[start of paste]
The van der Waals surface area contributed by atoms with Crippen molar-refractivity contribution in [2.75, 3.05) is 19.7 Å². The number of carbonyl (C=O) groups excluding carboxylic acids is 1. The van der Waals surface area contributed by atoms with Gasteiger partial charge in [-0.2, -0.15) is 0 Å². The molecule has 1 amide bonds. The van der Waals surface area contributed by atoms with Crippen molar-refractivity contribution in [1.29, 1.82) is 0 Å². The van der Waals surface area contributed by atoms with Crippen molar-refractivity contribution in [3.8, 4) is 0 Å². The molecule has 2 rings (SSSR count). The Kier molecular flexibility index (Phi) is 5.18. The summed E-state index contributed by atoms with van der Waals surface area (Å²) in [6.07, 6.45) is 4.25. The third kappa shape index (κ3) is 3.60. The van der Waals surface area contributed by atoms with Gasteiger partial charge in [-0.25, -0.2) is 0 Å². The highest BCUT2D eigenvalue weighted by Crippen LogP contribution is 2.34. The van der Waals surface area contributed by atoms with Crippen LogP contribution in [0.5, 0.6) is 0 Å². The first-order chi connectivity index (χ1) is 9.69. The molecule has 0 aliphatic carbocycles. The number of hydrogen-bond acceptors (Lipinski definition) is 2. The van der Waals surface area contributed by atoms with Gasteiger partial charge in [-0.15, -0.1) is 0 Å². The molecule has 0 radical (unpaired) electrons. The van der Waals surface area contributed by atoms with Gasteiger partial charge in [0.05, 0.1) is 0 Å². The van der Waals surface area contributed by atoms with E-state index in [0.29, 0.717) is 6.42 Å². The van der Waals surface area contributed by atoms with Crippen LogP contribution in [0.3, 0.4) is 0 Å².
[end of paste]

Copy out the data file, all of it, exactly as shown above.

The van der Waals surface area contributed by atoms with Crippen molar-refractivity contribution in [2.75, 3.05) is 19.7 Å². The number of carbonyl (C=O) groups excluding carboxylic acids is 1. The van der Waals surface area contributed by atoms with Gasteiger partial charge in [-0.2, -0.15) is 0 Å². The molecule has 1 amide bonds. The van der Waals surface area contributed by atoms with Crippen molar-refractivity contribution in [1.29, 1.82) is 0 Å². The van der Waals surface area contributed by atoms with Crippen molar-refractivity contribution in [3.8, 4) is 0 Å². The molecule has 2 rings (SSSR count). The Kier molecular flexibility index (Phi) is 5.18. The summed E-state index contributed by atoms with van der Waals surface area (Å²) in [6.07, 6.45) is 4.25. The third kappa shape index (κ3) is 3.60. The van der Waals surface area contributed by atoms with Gasteiger partial charge in [-0.25, -0.2) is 0 Å². The highest BCUT2D eigenvalue weighted by Crippen LogP contribution is 2.34. The van der Waals surface area contributed by atoms with Crippen LogP contribution in [0.5, 0.6) is 0 Å². The first-order chi connectivity index (χ1) is 9.69. The molecule has 0 aliphatic carbocycles. The number of hydrogen-bond acceptors (Lipinski definition) is 2. The van der Waals surface area contributed by atoms with Gasteiger partial charge in [-0.15, -0.1) is 0 Å². The molecule has 0 radical (unpaired) electrons. The van der Waals surface area contributed by atoms with Gasteiger partial charge in [0.05, 0.1) is 0 Å². The van der Waals surface area contributed by atoms with E-state index in [0.29, 0.717) is 6.42 Å². The van der Waals surface area contributed by atoms with Crippen LogP contribution in [0.3, 0.4) is 0 Å².